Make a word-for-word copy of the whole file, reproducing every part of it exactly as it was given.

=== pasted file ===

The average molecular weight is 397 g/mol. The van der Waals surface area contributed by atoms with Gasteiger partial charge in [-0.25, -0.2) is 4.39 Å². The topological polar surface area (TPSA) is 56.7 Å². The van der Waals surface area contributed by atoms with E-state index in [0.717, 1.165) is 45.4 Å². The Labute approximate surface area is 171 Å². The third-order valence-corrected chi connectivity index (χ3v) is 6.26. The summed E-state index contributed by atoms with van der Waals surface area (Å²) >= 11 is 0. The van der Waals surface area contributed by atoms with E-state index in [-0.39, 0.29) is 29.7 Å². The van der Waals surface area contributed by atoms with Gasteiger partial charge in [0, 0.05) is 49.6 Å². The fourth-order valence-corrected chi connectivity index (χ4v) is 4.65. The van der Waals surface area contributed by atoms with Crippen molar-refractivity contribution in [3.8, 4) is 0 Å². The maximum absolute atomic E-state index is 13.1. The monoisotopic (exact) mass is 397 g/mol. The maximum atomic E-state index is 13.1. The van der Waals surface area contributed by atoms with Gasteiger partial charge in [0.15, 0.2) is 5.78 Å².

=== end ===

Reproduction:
The average molecular weight is 397 g/mol. The van der Waals surface area contributed by atoms with Gasteiger partial charge in [-0.25, -0.2) is 4.39 Å². The topological polar surface area (TPSA) is 56.7 Å². The van der Waals surface area contributed by atoms with E-state index in [0.717, 1.165) is 45.4 Å². The Labute approximate surface area is 171 Å². The third-order valence-corrected chi connectivity index (χ3v) is 6.26. The summed E-state index contributed by atoms with van der Waals surface area (Å²) >= 11 is 0. The van der Waals surface area contributed by atoms with E-state index in [-0.39, 0.29) is 29.7 Å². The van der Waals surface area contributed by atoms with Gasteiger partial charge in [0, 0.05) is 49.6 Å². The fourth-order valence-corrected chi connectivity index (χ4v) is 4.65. The van der Waals surface area contributed by atoms with Crippen molar-refractivity contribution in [3.8, 4) is 0 Å². The maximum absolute atomic E-state index is 13.1. The monoisotopic (exact) mass is 397 g/mol. The maximum atomic E-state index is 13.1. The van der Waals surface area contributed by atoms with Gasteiger partial charge in [0.15, 0.2) is 5.78 Å².